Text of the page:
"I resigned from my job the next day."
Once he reached his brother Helmut, he travelled to cattle stations and cattle sales with agents who offered him a job as a trainee auctioneer.
"But I had my heart set on a cattle station," he said.
Eventually, Roland found a position at a cattle station at Augustus Downs near Cloncurry, thanks to a butcher called Sam Nugent.
"Sam had been an overseer on Augustus Downs and left after his 18 year old son Leon was killed in a horse accident. I met Sam and he wrote to the manager of Augustus Downs on my behalf," he said.
"And that's how it started at age 16, never having ridden a horse in my life."
Looking back at his time on cattle stations, Roland said it was "pretty terrific" despite the "tough" conditions.
"I was yelled at of course. I was at the bottom of the pecking order but I didn't mind," he said.
"I just made up my mind that I wasn't going to stay at the bottom any moment longer than I had to and worked hard. After a while I took to it like a duck to water.
"After six months, I was pretty confident. By the end of the year, I was considered one of the old hands."
Roland returned to Augustus Downs station for a second year before he moved to Camboon Station, near Theodore, Queensland.
However, after a year at Camboon Station and two years at Augustus Downs Station as a ringer, he left to study at Hawkesbury Agricultural College.
"My mother had put my name down way back when I was a kid because I was so interested in becoming a cowboy," he said.
"When I was at Camboon, my mother drove up from Sydney in an old Skoda car with my younger brother and a friend, and she begged me to go to Hawkesbury College.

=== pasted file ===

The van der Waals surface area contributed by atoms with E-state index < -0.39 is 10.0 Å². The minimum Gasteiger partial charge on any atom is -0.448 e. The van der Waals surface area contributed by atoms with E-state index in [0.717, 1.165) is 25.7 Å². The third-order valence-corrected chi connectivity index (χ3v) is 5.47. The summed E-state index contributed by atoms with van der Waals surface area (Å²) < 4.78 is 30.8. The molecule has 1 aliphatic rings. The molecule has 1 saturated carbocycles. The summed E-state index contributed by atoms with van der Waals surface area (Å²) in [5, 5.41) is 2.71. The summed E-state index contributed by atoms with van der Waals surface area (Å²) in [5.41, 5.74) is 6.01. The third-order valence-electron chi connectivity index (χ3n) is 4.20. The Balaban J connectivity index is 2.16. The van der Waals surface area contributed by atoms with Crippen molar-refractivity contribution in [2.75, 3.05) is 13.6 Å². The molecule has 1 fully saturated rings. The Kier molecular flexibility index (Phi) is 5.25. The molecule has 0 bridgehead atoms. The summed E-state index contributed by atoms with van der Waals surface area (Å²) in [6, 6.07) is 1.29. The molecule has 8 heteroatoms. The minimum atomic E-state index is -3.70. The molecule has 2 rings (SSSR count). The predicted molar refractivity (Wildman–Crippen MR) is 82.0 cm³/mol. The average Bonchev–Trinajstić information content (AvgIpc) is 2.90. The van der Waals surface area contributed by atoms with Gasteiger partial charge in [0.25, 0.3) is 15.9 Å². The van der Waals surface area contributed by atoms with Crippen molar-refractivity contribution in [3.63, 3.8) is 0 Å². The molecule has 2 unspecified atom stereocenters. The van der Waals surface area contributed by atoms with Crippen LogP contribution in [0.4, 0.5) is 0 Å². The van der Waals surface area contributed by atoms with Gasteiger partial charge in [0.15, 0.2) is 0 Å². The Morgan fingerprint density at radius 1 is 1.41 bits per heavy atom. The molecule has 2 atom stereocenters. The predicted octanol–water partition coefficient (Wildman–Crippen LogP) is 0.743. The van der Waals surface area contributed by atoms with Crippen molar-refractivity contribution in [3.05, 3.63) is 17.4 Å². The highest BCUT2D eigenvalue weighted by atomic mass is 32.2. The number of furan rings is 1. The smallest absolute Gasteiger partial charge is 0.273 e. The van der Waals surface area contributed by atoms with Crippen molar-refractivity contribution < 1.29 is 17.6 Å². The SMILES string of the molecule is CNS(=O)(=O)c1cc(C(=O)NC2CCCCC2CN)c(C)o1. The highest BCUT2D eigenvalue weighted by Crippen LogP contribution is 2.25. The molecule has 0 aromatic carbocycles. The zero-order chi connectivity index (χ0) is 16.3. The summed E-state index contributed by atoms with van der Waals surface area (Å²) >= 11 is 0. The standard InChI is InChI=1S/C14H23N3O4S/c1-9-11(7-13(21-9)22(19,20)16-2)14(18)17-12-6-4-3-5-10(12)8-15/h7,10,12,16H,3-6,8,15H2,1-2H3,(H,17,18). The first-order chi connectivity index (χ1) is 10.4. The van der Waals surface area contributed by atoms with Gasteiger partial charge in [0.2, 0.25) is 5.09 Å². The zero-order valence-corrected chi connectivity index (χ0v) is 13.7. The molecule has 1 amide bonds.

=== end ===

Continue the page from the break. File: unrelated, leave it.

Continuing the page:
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"So I thought I would go to please her."
Initially, he planned to get it over and done with and fail so he could go back to what he was doing.
"But I didn't fail," he said.
"I liked Hawkesbury after a while. I did okay in exams, and at the end of the year I got a cadetship into the Department of Agriculture to become a beef cattle officer."
Roland said his foray as a beef cattle officer "didn't last" long.
"I sensed that it wasn't going to be my destiny once I got there," he said.
"I came across the newly formed National Parks and Wildlife Service, and I joined them as an education officer."
From there, Roland earned a degree through correspondence and then joined the commonwealth when the head of the New South Wales National Parks and Wildlife Service became the head of the Department of Environment in Canberra.
"That only lasted a year before we bought our own farm in the Bega Valley," he said.
Looking back at his incredible life, Roland said he would do it all again.
"It was just everything. It was all I ever wanted to do," he said.
"It never goes away. It's always there."
'The New Ringer' by Roland Breckwoldt and published by Allen and Unwin is on sale at bookstores across the Southern Highlands.